Today, a bit of tool talk! Are you familiar with half cone sticks and trumpet cones used in dimensional embroidery and needle lace making?
Today, we’ll look at these curious little tools, which are also called “embroidery shoes,” and later on, we’ll explore how they’re used. We’ll also take a look at trumpet cones, which are used in a similar way to half cone sticks.
Here’s my little set of half cone sticks. They’re from the UK, from Coleshill Collection, but they’re also available in other places, discussed below.
As you can see, the tools are wood. They’re made up of handles with different shaped heads attached to the handles. Each head has two little holes in it.
One side of the head shape is rounded, while the other side is flat, cut off at a slight angle.
Trumpet cones are slightly different. They have a flat side, and they have a different shape altogether – they’re shaped (hence the name) like the open center “trumpets” found on various flowers, like daffodils for example.
Here’s the whole set with a pen thrown in, to give you an idea of scale.
You can see they’re not large tools at all! They’re little and lovely!
What are Half Cone Sticks Used For?
Half cone sticks (and trumpet cones) are used to aid the embroiderer in making consistent, open, shaped dimensional layers on embroidery or needle lace.
Think of a shoe tree or form that’s used inside a real shoe, to keep its shape. The idea is somewhat the same.
With the embroidery shoe (or half cone stick) tacked to the surface of the fabric, you stitch over it, to create an open, shaped area of embroidery stitches – and then the shoe is removed and the open shape remains.
You’ll find the concept demonstrated on Janet Granger’s blog, where she used half cone sticks to embroider foxgloves on a project.
The trumpet cones are used slightly differently – the embroidery can be done on the whole cone (no fabric involved) and then removed and applied to the fabric.
Where Can You Find Half Cone Sticks?
As mentioned above, I bought mine through Coleshill Collection (which now has a shop on Etsy) a while ago. They’re a UK based company, but the shipping was reasonable and quite fast.
You can find them in other places, too, mostly in the UK.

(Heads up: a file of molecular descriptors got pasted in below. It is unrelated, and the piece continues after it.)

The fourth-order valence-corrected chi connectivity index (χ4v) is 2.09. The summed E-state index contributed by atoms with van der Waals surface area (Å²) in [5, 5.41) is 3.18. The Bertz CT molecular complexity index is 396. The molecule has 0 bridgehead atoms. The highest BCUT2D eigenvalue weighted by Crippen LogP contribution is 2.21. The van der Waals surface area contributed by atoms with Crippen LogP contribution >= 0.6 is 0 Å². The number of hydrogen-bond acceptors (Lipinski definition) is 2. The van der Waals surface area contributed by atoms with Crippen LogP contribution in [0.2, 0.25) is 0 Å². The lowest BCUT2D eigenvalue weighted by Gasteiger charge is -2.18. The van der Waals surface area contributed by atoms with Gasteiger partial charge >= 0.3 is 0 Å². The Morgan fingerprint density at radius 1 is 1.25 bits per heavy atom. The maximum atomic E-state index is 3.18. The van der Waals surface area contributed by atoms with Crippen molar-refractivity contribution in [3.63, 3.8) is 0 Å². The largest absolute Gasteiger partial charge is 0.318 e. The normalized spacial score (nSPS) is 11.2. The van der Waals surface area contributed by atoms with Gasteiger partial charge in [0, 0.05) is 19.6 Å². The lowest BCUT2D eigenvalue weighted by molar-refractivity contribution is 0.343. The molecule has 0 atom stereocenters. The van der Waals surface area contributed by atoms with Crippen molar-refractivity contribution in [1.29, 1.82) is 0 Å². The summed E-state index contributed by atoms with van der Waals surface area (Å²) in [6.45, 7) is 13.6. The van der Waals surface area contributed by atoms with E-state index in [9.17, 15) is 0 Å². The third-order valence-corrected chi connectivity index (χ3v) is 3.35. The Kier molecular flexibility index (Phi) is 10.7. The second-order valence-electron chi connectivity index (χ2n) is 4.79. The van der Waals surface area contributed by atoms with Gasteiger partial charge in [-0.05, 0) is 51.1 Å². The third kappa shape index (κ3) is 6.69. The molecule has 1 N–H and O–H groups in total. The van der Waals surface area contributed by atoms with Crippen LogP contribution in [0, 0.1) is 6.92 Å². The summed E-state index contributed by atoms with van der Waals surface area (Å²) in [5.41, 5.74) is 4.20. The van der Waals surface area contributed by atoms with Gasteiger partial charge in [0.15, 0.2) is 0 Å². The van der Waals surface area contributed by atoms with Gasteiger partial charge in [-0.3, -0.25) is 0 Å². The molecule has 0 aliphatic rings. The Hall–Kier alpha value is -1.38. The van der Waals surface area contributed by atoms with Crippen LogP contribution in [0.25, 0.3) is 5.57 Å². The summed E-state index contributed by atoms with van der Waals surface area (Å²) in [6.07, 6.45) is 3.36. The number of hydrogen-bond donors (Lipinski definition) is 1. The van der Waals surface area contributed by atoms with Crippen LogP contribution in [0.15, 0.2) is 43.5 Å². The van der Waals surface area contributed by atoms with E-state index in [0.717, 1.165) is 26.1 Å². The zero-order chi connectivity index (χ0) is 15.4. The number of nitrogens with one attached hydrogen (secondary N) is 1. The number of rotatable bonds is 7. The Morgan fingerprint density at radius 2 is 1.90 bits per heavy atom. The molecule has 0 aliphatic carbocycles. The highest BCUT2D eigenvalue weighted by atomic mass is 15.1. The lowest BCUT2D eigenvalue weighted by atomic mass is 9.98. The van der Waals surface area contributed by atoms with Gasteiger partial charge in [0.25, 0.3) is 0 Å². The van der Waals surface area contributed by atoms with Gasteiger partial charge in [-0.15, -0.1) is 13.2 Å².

In Australia, you can find a small set (two) with a Hedebo ring gauge or stick from Alison Cole Embroidery.
In the US, Bruce Bassett makes half cone sticks. They look like this:
If you’re interested in ordering from him, you can contact him via email at brucebassett(at)gmail.com. He sometimes has some on hand, already made, and they’re $40 for a set of $5, with $8 for domestic shipping. If he doesn’t have them on hand, it can take a couple weeks to make them, depending on other obligations and whatnot.
I think Bruce’s half cone sticks are flat on one side, without a cut angle to the cone, from what I can tell from the photos. So the shape of the resulting open cone would be slightly different, as the opening on the angled-cut cones would trumpet upwards a little differently. The advantage is that the handle isn’t sticking up away from the fabric, like it does on the angled-cut cones. But again, it depends on the shape you’re looking for.
We’ll explore using half cone sticks and trumpet cones a little later. I’ve been working up some tutorials, so that you can see how to use these little tools for adding dimension to your own embroidery projects.
What about you?
Have you used half cone sticks or trumpet cones for dimensional embroidery or needle lace? Any tips you want to share? Or projects you’ve used them on, that you’d like to share a link to? Or are you curious about the tools and have any questions? Feel free to join in the conversation below!
Leave a Reply to Marie Cancel reply